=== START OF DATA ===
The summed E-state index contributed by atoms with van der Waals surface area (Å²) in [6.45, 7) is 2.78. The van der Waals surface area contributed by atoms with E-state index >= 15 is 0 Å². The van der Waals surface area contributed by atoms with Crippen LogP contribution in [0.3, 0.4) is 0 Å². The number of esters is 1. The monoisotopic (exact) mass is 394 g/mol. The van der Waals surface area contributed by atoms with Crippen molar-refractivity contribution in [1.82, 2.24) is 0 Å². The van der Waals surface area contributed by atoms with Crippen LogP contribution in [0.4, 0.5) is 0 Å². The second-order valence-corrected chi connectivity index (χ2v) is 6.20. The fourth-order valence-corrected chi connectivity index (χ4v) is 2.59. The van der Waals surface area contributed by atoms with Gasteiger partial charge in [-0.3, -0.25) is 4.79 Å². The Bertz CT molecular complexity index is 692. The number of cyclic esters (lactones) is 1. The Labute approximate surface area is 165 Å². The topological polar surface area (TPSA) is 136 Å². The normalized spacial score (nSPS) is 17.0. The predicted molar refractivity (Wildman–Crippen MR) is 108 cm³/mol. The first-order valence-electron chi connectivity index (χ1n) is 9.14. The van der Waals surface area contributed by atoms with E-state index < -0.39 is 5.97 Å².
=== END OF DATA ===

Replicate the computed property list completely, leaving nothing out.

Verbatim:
The summed E-state index contributed by atoms with van der Waals surface area (Å²) in [6.45, 7) is 2.78. The van der Waals surface area contributed by atoms with E-state index >= 15 is 0 Å². The van der Waals surface area contributed by atoms with Crippen LogP contribution in [0.3, 0.4) is 0 Å². The number of esters is 1. The monoisotopic (exact) mass is 394 g/mol. The van der Waals surface area contributed by atoms with Crippen molar-refractivity contribution in [1.82, 2.24) is 0 Å². The van der Waals surface area contributed by atoms with Crippen LogP contribution in [0.4, 0.5) is 0 Å². The second-order valence-corrected chi connectivity index (χ2v) is 6.20. The fourth-order valence-corrected chi connectivity index (χ4v) is 2.59. The van der Waals surface area contributed by atoms with Gasteiger partial charge in [-0.3, -0.25) is 4.79 Å². The Bertz CT molecular complexity index is 692. The number of cyclic esters (lactones) is 1. The Labute approximate surface area is 165 Å². The topological polar surface area (TPSA) is 136 Å². The normalized spacial score (nSPS) is 17.0. The predicted molar refractivity (Wildman–Crippen MR) is 108 cm³/mol. The first-order valence-electron chi connectivity index (χ1n) is 9.14. The van der Waals surface area contributed by atoms with E-state index < -0.39 is 5.97 Å².